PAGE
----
Sunday, July 19, 2015

Sunday stamps - float like a butterfly

Today's Sunday Stamps theme is butterflies.

The US post office charges an extra fee, currently 22c, for items they consider to be non-machinable - square and other non-rectangular shaped envelopes, lumpy envelopes, etc. Additional ounces also cost 22c each for letters, up to 3.5 oz (yes, you pay 22c for that extra 0.5 oz after 3). If it is >3.5 oz it is not considered a letter, and you are charged package fees.

Where is this all going you ask? Well, the greeting card industry partnered with the USPS in 2010 to try and let people know when their cards are going to cost extra by placing a butterfly symbol in the stamp corner, and the post office has stylized butterfly stamps to cover that. These stamps are also square, to reinforce the non-machinable concept.

This is printed on many greeting card envelopes that are square, irregular, or will contain thicker cards requiring the extra postage. This symbol is printed slightly smaller than the stamp itself, making it easier to cover it up.

The USPS article about its introduction is here.




I've received the 2013 66c Spicebush butterfly (my favorite), and the 70c Great Spangled Fritillary. The new stamp which is non-denominated, and currently valued at 71c, features the Eastern Tiger Swallowtail. I haven't received that one yet, but I have a sheet of stamps waiting for the perfect envelopes.






I also spotted a Monarch butterfly on the Ohio stamp in the Flags of our Nation series.



The Monarch was also featured on the 64c butterfly stamp, the first in the series issued in 2010. Here's an image from USPS.




The 65c butterfly showcased the Baltimore Checkerspot.





Bonus extra!

VioletSky's post today reminded me of these stamps from the Insects and Spiders sheet - a Monarch caterpillar and butterfly. I showed this envelope in an earlier blogpost. If you'd like to see the rest of the insect envelopes and accompanying stamps (there are a few spiders thrown in as well), here's the link.





12 comments:

  1. I am always pleased when a butterfly arrives in the mail..!

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  2. Wow that beautiful envelope is something else and rarely does a catterpillar get a stamp of its own. I wonder why they chose the butterfly as the symbol, perhaps because they come in all sorts of shapes and sizes?

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    1. I added a link to the blogpost that does a bit of explaining about why the butterfly was chosen. At first I thought it might be because they might be more appealing to women, since 80% of greeting cards are bought by women, but turns out it might have been more of a 'we all like this theme best' scenario.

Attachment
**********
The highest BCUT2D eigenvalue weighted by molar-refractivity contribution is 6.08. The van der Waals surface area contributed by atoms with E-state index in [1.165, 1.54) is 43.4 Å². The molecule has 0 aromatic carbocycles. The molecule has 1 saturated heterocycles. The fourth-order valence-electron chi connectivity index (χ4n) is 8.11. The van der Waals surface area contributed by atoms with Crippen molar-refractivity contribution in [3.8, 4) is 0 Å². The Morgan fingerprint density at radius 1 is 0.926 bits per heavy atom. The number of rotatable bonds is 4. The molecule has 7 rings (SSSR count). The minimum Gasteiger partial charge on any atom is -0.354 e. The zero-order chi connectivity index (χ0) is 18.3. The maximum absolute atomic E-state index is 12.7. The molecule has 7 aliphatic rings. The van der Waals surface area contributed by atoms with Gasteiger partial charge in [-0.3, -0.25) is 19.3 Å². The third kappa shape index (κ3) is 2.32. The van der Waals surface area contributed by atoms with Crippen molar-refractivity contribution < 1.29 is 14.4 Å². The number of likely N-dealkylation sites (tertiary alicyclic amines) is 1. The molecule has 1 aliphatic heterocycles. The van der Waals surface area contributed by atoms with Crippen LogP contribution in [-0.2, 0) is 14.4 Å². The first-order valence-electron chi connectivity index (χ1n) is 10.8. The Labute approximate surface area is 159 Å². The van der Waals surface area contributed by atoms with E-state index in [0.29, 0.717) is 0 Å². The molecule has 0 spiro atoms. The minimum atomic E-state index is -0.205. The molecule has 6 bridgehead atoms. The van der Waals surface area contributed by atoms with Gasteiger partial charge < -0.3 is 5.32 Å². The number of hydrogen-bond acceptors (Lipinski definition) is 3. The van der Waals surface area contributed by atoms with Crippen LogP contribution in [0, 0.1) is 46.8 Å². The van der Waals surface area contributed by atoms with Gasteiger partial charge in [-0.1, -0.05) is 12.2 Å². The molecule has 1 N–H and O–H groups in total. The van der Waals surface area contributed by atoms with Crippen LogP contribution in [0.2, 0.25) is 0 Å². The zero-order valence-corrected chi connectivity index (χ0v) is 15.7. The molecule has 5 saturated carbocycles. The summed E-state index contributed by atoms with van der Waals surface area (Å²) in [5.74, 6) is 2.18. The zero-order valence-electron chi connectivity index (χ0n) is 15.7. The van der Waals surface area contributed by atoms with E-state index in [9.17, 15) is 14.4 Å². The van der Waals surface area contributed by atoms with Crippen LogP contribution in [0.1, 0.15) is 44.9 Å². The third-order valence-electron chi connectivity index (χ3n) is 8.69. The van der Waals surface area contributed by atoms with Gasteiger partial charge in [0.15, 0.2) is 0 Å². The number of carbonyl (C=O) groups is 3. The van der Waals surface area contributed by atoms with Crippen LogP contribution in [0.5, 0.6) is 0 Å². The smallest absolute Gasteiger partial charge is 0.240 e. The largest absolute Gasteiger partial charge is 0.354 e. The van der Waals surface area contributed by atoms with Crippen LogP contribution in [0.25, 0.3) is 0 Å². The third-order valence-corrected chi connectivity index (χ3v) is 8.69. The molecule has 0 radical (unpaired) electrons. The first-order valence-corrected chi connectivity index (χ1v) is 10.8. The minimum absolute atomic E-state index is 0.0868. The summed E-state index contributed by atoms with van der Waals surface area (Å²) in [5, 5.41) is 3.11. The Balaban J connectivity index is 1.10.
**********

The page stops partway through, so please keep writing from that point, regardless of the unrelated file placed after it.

I also added links to the two posts with the insect envelopes and stamps in case you didn't see all of them. The envelopes were made from a calendar.

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  3. I was thinking that the extra postage needed for oversizes and bulkiness didn't sit well with the greeting card industry. But then you do get a pretty butterfly stamp with your card, so it's almost a win-win. (for stamp collectors).
    I think I might have to stock up on our .22 and .02 cent stamps so I can send a set like the ones you showed :)

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    1. Those stamps would make for a great combination on any envelope. Are they still the definitive low value stamps in use?

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    2. I like them a lot better than the US small denomination definitives.

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  4. Excellent information! I received a postcard from the USA with a USA 66c Spicebush Swallowtail Butterfly stamp.

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    1. The 66c ones are my favorite of the bunch, I'm always looking for an opportunity to use them - I don't mind paying the extra 17c :)

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  5. Great to see that Monarch Caterpillar included. Someone said it's the caterpillar that does all the work, but the butterfly gets all the publicity.

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